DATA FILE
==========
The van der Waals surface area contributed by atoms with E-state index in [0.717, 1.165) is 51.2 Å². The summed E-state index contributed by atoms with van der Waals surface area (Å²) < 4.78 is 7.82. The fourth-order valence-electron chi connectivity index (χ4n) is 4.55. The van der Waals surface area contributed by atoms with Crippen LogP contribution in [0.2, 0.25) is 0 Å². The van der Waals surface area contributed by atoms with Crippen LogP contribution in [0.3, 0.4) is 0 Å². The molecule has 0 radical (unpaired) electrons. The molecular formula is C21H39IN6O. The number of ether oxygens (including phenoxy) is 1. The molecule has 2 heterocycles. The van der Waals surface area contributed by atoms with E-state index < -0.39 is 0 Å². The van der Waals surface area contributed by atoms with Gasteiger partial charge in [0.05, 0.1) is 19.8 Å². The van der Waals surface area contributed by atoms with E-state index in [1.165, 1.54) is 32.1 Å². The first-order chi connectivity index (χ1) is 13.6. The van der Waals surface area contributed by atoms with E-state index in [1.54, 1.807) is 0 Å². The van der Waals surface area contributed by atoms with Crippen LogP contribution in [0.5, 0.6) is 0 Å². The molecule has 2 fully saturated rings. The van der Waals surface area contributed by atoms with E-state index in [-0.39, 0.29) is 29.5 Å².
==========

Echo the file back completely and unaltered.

The van der Waals surface area contributed by atoms with E-state index in [0.717, 1.165) is 51.2 Å². The summed E-state index contributed by atoms with van der Waals surface area (Å²) < 4.78 is 7.82. The fourth-order valence-electron chi connectivity index (χ4n) is 4.55. The van der Waals surface area contributed by atoms with Crippen LogP contribution in [0.2, 0.25) is 0 Å². The van der Waals surface area contributed by atoms with Crippen LogP contribution in [0.3, 0.4) is 0 Å². The molecule has 0 radical (unpaired) electrons. The molecular formula is C21H39IN6O. The number of ether oxygens (including phenoxy) is 1. The molecule has 2 heterocycles. The van der Waals surface area contributed by atoms with E-state index < -0.39 is 0 Å². The van der Waals surface area contributed by atoms with Gasteiger partial charge in [0.05, 0.1) is 19.8 Å². The van der Waals surface area contributed by atoms with E-state index in [1.165, 1.54) is 32.1 Å². The first-order chi connectivity index (χ1) is 13.6. The van der Waals surface area contributed by atoms with E-state index in [1.54, 1.807) is 0 Å². The van der Waals surface area contributed by atoms with Crippen LogP contribution in [0.5, 0.6) is 0 Å². The molecule has 2 fully saturated rings. The van der Waals surface area contributed by atoms with E-state index in [-0.39, 0.29) is 29.5 Å².